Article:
I found, thanks to twitter-induced serendipity (others call it procrastination), the lyrics of the songs included in the annual Billboard Top-100 from 1965 to 2015 (i.e., considering a few missing, ~5,000 songs). You can find in GitHub, together with the raw data, some clarifications on how the data were collected, their limitations, etc. plus a pointer to a nice analysis already done.
An interesting article from Thom Scott-Phillips has been recently published in the Journal of Cognition and Culture: A (Simple) Experimental Demonstration that Cultural Evolution is not Replicative but Reconstructive – and an Explanations of Why this Difference Matters.
The article describes an experiment that nicely illustrates (“make flesh” in the words of Scott-Phillips) a thought experiment proposed by Dan Sperber. Shortly, imagine a Chinese whispers game, in which chains of individuals have to reproduce two drawings. One is a familiar configuration (in the specific case, the first three letters of the latin alphabet), while the other one is a meaningless scribble (see the image below, from Scott-Phillips’ paper).
[The first part is here]
In a successive series of models, published in Scientific Reports, we considered whether other individual-level mechanisms could potentially be mistaken for conformity, generating relations between frequency of a trait and probability to copy it that looked like sigmoids. We choose a few simple and plausible mechanisms (you can refer to the paper for details) and we found that two of them – on a total of seven tested, plus three controls – generated relations for which a sigmoid function produced a better fit than a linear one (see figure below). The codes for running all simulations (written in Matlab) are available through the Open Science Framework.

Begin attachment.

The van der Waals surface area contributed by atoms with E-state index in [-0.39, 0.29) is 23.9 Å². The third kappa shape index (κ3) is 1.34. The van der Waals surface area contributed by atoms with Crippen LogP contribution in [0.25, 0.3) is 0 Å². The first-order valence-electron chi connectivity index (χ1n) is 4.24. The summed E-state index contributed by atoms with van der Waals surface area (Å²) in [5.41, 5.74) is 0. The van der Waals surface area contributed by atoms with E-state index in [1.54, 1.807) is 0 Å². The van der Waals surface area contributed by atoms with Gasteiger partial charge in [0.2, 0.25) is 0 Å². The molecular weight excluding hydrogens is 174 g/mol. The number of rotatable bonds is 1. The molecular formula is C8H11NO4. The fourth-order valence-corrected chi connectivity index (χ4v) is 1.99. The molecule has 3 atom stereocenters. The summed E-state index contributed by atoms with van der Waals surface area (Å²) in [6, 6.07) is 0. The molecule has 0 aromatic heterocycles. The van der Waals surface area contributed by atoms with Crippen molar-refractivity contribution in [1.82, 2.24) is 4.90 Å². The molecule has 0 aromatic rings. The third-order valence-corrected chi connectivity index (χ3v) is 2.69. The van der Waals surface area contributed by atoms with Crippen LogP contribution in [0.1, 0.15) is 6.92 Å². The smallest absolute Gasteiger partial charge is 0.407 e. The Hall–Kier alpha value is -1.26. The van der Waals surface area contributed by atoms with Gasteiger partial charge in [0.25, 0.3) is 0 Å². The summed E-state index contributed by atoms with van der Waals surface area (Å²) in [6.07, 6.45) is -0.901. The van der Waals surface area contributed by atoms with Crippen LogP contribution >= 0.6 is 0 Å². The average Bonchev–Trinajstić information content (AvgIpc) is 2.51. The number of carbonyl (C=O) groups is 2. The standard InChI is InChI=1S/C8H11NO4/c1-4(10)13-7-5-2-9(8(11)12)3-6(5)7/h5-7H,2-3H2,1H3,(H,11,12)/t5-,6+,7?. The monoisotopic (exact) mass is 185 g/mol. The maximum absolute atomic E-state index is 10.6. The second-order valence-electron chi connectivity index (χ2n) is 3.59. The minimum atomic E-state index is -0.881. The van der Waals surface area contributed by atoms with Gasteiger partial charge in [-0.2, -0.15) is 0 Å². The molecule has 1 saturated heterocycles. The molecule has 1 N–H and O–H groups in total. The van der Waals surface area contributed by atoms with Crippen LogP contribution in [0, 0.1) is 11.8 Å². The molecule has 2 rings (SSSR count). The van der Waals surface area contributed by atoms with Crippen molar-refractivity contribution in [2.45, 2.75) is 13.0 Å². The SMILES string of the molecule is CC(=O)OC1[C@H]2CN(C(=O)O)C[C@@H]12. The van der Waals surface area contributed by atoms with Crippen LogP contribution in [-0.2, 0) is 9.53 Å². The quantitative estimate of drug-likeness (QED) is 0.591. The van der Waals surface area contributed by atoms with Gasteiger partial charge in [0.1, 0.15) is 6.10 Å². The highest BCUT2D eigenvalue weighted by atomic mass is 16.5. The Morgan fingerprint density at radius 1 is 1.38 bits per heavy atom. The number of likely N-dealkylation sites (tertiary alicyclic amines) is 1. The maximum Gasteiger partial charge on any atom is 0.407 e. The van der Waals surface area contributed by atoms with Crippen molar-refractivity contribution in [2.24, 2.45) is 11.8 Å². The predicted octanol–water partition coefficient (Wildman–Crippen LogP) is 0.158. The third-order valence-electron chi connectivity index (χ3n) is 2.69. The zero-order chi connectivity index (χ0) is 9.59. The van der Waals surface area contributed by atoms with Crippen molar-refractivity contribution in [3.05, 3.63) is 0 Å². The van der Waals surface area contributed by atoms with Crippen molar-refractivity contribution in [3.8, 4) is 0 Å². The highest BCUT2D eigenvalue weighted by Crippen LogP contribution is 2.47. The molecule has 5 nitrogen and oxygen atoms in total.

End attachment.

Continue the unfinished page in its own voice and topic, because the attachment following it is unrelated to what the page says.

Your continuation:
I’ve just uploaded on SocArXiv a new preprint, A cultural evolution approach to digital media, where I suggest (surprise!) that cultural evolution provides some interesting tools to analyse digital media.
One of the articles of my holiday-accumulated reading list was, given my current interest in the effects of digital media on cultural transmission and evolution (see here), Katherine Viner’s How technology disrupted the truth, a long read of the Guardian. The piece got extensive – and almost exclusively positive – attention (there are, when I write, 1,589 comments and around 64,000 shares). In fact, I found it quite hideous, and I believe it also embodies a widespread common-sense attitude towards digital technologies, and social media in particular, so I decided to write here some comments.